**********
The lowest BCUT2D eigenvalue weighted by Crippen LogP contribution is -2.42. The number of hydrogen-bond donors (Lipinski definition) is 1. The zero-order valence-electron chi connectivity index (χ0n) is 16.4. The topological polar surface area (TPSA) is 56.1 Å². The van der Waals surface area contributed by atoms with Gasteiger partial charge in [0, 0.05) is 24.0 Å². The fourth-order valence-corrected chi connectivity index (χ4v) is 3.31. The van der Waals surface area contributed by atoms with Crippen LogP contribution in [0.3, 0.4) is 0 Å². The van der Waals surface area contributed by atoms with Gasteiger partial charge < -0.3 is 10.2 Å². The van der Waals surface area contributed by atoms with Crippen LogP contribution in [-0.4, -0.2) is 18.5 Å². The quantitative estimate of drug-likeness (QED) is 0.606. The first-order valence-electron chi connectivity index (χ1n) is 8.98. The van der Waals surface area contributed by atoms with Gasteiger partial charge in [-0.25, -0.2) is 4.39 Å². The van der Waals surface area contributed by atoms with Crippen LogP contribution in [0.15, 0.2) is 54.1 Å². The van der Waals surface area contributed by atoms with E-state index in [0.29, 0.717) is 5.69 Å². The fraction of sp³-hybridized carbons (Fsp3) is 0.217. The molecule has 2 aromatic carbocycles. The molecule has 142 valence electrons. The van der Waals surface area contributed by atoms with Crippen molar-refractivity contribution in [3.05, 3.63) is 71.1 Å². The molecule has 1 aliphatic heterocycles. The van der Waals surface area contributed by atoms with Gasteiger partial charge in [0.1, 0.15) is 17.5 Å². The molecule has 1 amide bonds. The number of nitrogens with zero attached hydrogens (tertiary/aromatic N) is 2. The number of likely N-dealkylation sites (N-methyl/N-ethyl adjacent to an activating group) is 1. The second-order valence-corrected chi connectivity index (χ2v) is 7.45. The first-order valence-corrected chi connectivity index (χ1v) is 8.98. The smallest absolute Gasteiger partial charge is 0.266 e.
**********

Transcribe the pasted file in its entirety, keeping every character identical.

The lowest BCUT2D eigenvalue weighted by Crippen LogP contribution is -2.42. The number of hydrogen-bond donors (Lipinski definition) is 1. The zero-order valence-electron chi connectivity index (χ0n) is 16.4. The topological polar surface area (TPSA) is 56.1 Å². The van der Waals surface area contributed by atoms with Gasteiger partial charge in [0, 0.05) is 24.0 Å². The fourth-order valence-corrected chi connectivity index (χ4v) is 3.31. The van der Waals surface area contributed by atoms with Crippen LogP contribution in [0.3, 0.4) is 0 Å². The van der Waals surface area contributed by atoms with Gasteiger partial charge < -0.3 is 10.2 Å². The van der Waals surface area contributed by atoms with Crippen LogP contribution in [-0.4, -0.2) is 18.5 Å². The quantitative estimate of drug-likeness (QED) is 0.606. The first-order valence-electron chi connectivity index (χ1n) is 8.98. The van der Waals surface area contributed by atoms with Gasteiger partial charge in [-0.25, -0.2) is 4.39 Å². The van der Waals surface area contributed by atoms with Crippen LogP contribution in [0.15, 0.2) is 54.1 Å². The van der Waals surface area contributed by atoms with E-state index in [0.29, 0.717) is 5.69 Å². The fraction of sp³-hybridized carbons (Fsp3) is 0.217. The molecule has 2 aromatic carbocycles. The molecule has 142 valence electrons. The van der Waals surface area contributed by atoms with Crippen molar-refractivity contribution in [3.05, 3.63) is 71.1 Å². The molecule has 1 aliphatic heterocycles. The van der Waals surface area contributed by atoms with Gasteiger partial charge in [0.1, 0.15) is 17.5 Å². The molecule has 1 amide bonds. The number of nitrogens with zero attached hydrogens (tertiary/aromatic N) is 2. The number of likely N-dealkylation sites (N-methyl/N-ethyl adjacent to an activating group) is 1. The second-order valence-corrected chi connectivity index (χ2v) is 7.45. The first-order valence-corrected chi connectivity index (χ1v) is 8.98. The smallest absolute Gasteiger partial charge is 0.266 e.